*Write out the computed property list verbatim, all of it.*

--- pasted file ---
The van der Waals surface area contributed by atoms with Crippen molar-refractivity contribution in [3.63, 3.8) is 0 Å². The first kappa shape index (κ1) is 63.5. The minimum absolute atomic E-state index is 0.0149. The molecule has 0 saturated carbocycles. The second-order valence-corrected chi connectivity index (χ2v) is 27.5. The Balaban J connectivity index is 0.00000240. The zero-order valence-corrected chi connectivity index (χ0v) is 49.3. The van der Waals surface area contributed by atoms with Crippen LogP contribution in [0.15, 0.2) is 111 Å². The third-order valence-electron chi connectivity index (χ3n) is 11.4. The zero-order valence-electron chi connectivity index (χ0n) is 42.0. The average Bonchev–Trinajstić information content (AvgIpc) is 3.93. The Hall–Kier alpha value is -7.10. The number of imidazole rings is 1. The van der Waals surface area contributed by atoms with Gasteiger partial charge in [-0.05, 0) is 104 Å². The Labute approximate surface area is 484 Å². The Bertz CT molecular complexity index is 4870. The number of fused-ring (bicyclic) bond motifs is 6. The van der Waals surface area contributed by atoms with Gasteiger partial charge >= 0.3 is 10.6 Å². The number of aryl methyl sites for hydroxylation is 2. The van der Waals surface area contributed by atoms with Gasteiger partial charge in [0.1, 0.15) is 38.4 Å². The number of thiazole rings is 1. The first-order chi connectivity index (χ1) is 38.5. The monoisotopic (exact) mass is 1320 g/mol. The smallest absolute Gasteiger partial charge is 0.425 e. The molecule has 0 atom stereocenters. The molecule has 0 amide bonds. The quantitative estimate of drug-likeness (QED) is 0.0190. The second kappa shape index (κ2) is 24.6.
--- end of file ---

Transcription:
The van der Waals surface area contributed by atoms with Crippen molar-refractivity contribution in [3.63, 3.8) is 0 Å². The first kappa shape index (κ1) is 63.5. The minimum absolute atomic E-state index is 0.0149. The molecule has 0 saturated carbocycles. The second-order valence-corrected chi connectivity index (χ2v) is 27.5. The Balaban J connectivity index is 0.00000240. The zero-order valence-corrected chi connectivity index (χ0v) is 49.3. The van der Waals surface area contributed by atoms with Crippen LogP contribution in [0.15, 0.2) is 111 Å². The third-order valence-electron chi connectivity index (χ3n) is 11.4. The zero-order valence-electron chi connectivity index (χ0n) is 42.0. The average Bonchev–Trinajstić information content (AvgIpc) is 3.93. The Hall–Kier alpha value is -7.10. The number of imidazole rings is 1. The van der Waals surface area contributed by atoms with Gasteiger partial charge in [-0.05, 0) is 104 Å². The Labute approximate surface area is 484 Å². The Bertz CT molecular complexity index is 4870. The number of fused-ring (bicyclic) bond motifs is 6. The van der Waals surface area contributed by atoms with Gasteiger partial charge >= 0.3 is 10.6 Å². The number of aryl methyl sites for hydroxylation is 2. The van der Waals surface area contributed by atoms with Gasteiger partial charge in [0.1, 0.15) is 38.4 Å². The number of thiazole rings is 1. The first-order chi connectivity index (χ1) is 38.5. The monoisotopic (exact) mass is 1320 g/mol. The smallest absolute Gasteiger partial charge is 0.425 e. The molecule has 0 atom stereocenters. The molecule has 0 amide bonds. The quantitative estimate of drug-likeness (QED) is 0.0190. The second kappa shape index (κ2) is 24.6.